Despite all the differences, there are also similarities, especially in the main outlines. The canopies built on T uprights between about 1880 and about 1950 usually consist of a hand-riveted steel construction, sometimes partly truss based in their arms. The gable roof shape was more common for partly truss based arms, while a V-shaped roof surface was more often chosen for the slimmer T uprights. The V-shaped roof had the advantage that the precipitation on the roof was collected in the middle in a gutter and discharged via a downspout. For example, the water did not run off the edge of the roof “uncontrollably”, whereby the passenger was sometimes adversely surprised by a splash of water when getting on or off the train.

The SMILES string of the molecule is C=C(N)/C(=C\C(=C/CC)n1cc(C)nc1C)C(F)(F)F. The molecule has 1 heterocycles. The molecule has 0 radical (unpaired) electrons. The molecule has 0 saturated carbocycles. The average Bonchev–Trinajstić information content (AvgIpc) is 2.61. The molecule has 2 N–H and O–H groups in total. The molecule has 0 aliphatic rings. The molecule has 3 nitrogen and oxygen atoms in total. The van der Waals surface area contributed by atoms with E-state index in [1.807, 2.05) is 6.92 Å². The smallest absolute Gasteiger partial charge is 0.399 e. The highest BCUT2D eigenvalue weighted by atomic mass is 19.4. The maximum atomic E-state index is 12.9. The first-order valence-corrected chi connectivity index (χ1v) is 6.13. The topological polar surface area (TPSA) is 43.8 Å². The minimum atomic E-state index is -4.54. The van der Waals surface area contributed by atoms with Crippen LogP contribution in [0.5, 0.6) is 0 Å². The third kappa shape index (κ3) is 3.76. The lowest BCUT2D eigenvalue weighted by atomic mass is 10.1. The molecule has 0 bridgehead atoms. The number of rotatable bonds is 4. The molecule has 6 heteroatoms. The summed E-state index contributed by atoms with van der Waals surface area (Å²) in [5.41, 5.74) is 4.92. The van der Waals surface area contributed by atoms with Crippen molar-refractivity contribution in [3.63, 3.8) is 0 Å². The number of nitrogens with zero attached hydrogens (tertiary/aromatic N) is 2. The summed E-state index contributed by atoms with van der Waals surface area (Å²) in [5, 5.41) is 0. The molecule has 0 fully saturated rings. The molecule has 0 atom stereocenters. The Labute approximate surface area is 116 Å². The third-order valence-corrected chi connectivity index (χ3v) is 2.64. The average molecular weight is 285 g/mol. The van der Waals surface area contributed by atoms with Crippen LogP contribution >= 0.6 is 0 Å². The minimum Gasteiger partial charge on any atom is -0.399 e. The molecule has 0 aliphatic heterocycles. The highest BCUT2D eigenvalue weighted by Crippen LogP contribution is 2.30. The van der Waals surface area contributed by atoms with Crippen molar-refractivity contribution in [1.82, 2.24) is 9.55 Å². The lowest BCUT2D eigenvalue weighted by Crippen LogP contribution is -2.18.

Usually I beams were placed between the T uprights themselves, whereby the center beam / ridge beam was sometimes extra elegantly detailed. After all, material was more expensive than the hours of the craftsmen, so lavish detailing was also justifiable from a cost point of view. Although sometimes a subdivision of purlins was made, depending, among other things, on the distance between the T uprights, they always ended up with a roof board consisting of wooden planks. Interestingly enough, the roof boarding was almost always painted white on the underside, possible to achieve a more spatial effect for the waiting traveler. Roofing felt was usually placed on the roof boarding. And in most cases, special attention was paid to a relatively close connection between the rolling stock of the time and the roof edge at the platform edge. Here too, to keep the comfort level during those few seconds of getting in and out.